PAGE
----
February 25, 2013
BRUSSELS — The cadaver of a man lies under an intense yellow light from the street lights. His face is hidden by the angle from which the photograph was taken. An abundant stream of blood flows from his head and goes down the badly paved street. Four police officers are walking a few yards away, they seem to ignore the body.
It is the scene of a crime committed in March, 2010, in the Colonia Paso del Norte, in Ciudad Juarez (Chih.) The image, apart from morbidness and yellow journalism, still poses questions for the spectator; it’s the work of veteran Dutch war photographer Teun Voeten, and is part of the graphic book, Narco Estado: Narco-violence in Mexico.
The work, from the Belgian publisher Lannoo, received financial support from the Pascal Decroos Fund for Special Journalism in Belgium and the Emergency Fund of the Magnum Foundation in New York.
From 2009 to 2011, Teun Voeten visited Mexico several times. He was impressed when he learned that Ciudad Jarez was one of the most dangerous cities in the world. During that time, he took photographs related to violence not only in Juarez — which he visited 10 times –, but also in Culiacan, Sinaloa, and Morelia, Michoacan.
Howard Campbell, professor of archeology and researcher on Mexican affairs at the University of Texas, speaks about Voeten’s work: “In his work, the ‘day to day-ness’ of another body being found is represented by a soldier who takes a picture of the body with his cell phone.
Meanwhile, the chiaroscuro images of sinister Juarez streets provide the backdrop for a modern underground war whose victims are almost all poor. As Voeten’s gallery of photographs shows, Juarez is a place where drinking, drugs and cheap sex are key business elements, and the participants in that business have hard, fast and short lives.”
In an interview with Proceso, Voeten comments that at the beginning of his project, he contacted Juarez authorities and asked to be allowed to accompany police officers when they went out to crime scenes.
“I got a lot of cooperation from the Mayor’s office. I realize it was easier for me as a foreigner to be allowed to accompany them, because this represents a huge risk to local journalists; the narcos may consider them allies of the police,” he explains.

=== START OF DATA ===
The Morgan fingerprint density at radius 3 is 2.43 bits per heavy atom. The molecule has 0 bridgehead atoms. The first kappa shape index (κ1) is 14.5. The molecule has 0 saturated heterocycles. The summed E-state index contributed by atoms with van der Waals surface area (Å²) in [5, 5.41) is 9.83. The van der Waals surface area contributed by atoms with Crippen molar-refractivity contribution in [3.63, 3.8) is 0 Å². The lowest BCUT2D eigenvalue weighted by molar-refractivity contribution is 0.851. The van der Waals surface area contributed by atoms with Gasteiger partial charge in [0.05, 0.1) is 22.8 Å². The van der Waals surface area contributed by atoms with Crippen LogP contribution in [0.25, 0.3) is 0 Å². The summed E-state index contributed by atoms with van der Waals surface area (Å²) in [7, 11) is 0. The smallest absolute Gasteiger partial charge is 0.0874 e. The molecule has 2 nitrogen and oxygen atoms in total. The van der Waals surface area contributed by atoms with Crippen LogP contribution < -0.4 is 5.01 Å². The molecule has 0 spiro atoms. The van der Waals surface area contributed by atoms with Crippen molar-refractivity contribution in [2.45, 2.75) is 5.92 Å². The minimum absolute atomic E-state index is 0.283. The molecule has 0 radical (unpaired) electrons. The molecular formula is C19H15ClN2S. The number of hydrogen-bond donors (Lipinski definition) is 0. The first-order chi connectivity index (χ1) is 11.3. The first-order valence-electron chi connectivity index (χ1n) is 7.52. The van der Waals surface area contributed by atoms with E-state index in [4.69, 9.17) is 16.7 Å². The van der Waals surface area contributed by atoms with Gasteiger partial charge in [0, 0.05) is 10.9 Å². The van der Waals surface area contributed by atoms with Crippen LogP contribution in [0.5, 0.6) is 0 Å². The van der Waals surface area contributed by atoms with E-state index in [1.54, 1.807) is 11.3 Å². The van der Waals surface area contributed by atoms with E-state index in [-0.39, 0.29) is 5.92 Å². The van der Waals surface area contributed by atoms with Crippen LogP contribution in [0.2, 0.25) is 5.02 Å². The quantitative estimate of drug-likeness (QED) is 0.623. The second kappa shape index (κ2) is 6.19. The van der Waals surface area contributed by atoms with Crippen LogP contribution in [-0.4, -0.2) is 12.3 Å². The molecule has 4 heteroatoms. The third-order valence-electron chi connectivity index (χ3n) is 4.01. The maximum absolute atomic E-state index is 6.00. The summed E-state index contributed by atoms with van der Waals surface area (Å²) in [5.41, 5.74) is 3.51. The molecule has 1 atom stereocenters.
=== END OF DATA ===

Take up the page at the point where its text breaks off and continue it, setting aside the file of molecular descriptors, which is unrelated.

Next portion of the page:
He points out that it was the previous administration who was so helpful, and he says: “The current one wants to give the impression that there is no more violence in Juarez.”
The photographer also asked the military for permission to accompany them; however, he says they made excuses and he was not able to obtain permission. “It was a Mexican style ‘No’”, he says with a smile.
In the introduction to his book, as well as in the interview, he states that documenting narco-violence is a challenge, because the opposing groups “are hidden players, unknown, who operate from behind a veil of secrecy.”
He assures us that he has witnessed every kind of act of barbarism that humans are capable of committing against fellow humans. “In Sarajevo, during the Bosnia-Hersegovina war, I fled from snipers who were firing at civilians in an enclosed area where they were also starving to death.
“In Kigali, the capital of Rwanda, I was there at the start of the genocide and saw hordes hunting their victims with machetes. In Kabul (Afghanistan) and Grozni (Chechen Republic), I walked through residential neighborhoods that were in ruins and alongside people who were begging for food.”
He also mentions that he got his “dose of madness” in the conflicts in Sierra Leone and Liberia, where he dealt with totally drugged child soldiers. More recently, he says, in Libya he saw bodies that were piled up after a massacre.
Despite this, he assures us that nothing compares with the extreme narco-violence in Mexico.
“In Rwanda, for example, they would kill people but they would leave the bodies alone. In Mexico, they first savagely torture the victims, then they dismember them, mutilate them, hang them; the murderers show off their savagery in very creative ways: the sadism I have seen in Mexico I haven’t seen in any other part of the world. In Sierra Leone, I witnessed insanity, but In Mexico it is totally demented,” he states. Voeten, from his training as an anthropologist, offers an explanation for what is happening in Mexico. To begin with, he defines it as a “war,” but of a kind that experts in security matters call “new wars.” The conflicts in Afghanistan, Sierra Leone, Rwanda, Bosnia or Liberia are examples of this phenomenon.
These wars, unlike conventional wars where States face each other with professional armies in defined battle fields, are characterized by being prolonged, low intensity conflicts in which ideology does not matter and where hostile factions use religious and ethnic causes as pretexts. In that context, the civilian population becomes the target of attacks.
In those “new wars” — Teun goes on — the absence of the rule of law, the chaos and anarchy, becomes an end in itself, “a necessary precondition for the war lords to exploit local resources, like drugs or minerals, and they may create a black market under their control.” Such conflicts are not financed by central governments, but through murky agreements between rival factions with criminal elements, he explains.
And, he points out: “In Mexico, that ‘new war’ phenomenon has gone farther. Rival factions no longer need to develop links with international crime because they are already criminal mafias.”